3. Automated Machines
Forklifts, pallet movers, drones, shelving, floor cleaners, and local delivery vehicles can all be automated with the help of big data, machine learning, and remote systems. All of the aforementioned machines actually exist in today’s landscape, and they can complete their work without human input.
Amazon’s Kiva bots are a perfect example of automated machinery in action. They serve as the base for the company’s warehouse shelves, and they can move about to make picking, inventory management, and storage a lot easier. As far as modular solutions go, they’re also highly versatile. Similarly, Tompkins Robotics tSort robot enables autonomous sorting of parcels in the warehouse.
Then there are machines, both in vehicles and loading platforms within the warehouse, that can automate the loading and unloading of trailers. The benefits of such automation are obvious, including speed and efficiency and increased safety of employees."By adding elevators, lift platforms, turntables, and conveyors which interface with the automatic loading and unloading systems the rate of truck turns at a dock door increases dramatically." -Jack Smylie, Ancra Systems Click To Tweet
4. Smarter Layouts
A huge element of safety is the general design and layout of a warehouse and all furniture, fixtures, and pinnings. Optimizing the layout to improve safety, while simultaneously improving efficiency and productivity, is difficult, but not impossible. Considering 5 out of every 100 full-time warehouse employees are either injured or become ill each year, building a safer layout is worth the investment.
Automation and big data can help. Automated shelving is just the start, as a reliable flow of data introduces even more opportunities. Information about how the warehouse is used, where employees spend most of their time, and potential injury points, can be used to improve designs. Then, the layout can be updated continuously over time using more generated data."A continuous flow of real-time data from connected vehicles, machines, devices and wearables, enables more opportunities for optimization and improving safety." -Emily Newton @ReadRevMag #ArtificialIntelligence #Automation #Robotics Click To Tweet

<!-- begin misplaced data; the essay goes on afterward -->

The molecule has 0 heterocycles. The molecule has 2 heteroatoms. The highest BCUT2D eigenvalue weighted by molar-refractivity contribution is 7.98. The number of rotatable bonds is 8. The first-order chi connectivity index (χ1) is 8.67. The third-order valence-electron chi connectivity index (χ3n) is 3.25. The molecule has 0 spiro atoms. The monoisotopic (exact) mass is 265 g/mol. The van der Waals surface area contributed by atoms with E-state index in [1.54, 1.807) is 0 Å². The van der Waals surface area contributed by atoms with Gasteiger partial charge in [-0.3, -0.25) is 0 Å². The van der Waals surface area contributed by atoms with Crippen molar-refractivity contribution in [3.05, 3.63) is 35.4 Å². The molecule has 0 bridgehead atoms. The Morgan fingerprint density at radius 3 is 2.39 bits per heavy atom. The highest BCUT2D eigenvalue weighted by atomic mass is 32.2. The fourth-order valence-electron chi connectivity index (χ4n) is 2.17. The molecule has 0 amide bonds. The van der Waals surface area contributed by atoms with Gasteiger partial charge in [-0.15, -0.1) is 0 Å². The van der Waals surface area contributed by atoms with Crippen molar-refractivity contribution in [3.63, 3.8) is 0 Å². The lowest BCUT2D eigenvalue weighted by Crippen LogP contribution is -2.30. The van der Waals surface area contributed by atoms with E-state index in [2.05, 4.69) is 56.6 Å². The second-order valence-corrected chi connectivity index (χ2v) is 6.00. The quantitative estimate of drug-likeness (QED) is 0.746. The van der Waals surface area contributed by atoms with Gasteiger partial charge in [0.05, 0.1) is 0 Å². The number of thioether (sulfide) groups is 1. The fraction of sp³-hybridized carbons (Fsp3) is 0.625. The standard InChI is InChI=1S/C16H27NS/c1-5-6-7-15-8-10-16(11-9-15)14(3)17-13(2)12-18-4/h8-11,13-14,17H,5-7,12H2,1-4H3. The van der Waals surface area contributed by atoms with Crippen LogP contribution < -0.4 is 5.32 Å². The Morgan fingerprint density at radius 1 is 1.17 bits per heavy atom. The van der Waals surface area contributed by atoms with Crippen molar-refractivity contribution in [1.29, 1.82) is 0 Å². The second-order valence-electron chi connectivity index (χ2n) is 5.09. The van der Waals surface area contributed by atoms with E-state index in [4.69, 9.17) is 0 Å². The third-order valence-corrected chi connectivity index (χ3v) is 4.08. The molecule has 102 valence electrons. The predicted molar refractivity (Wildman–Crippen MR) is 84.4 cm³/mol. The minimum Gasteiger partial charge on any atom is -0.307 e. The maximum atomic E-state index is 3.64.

And if you’re wondering where all of that data might be coming from, much of it is sourced from the technologies we’re discussing here, and from workers, vehicles, and packages moving around the warehouse.
5. Voice Assistants
What truly elevates the “smart” technology experience is the opportunity to control various devices, processes, and interfaces with the sound of your voice. It’s intuitive, easy and hands-free. Being able to tell Alexa to play music, for example, is incredibly convenient. When applied to the average facility, and coupled with warehouse automation, voice assistant technology can really improve operations and safety, as employees are less distracted.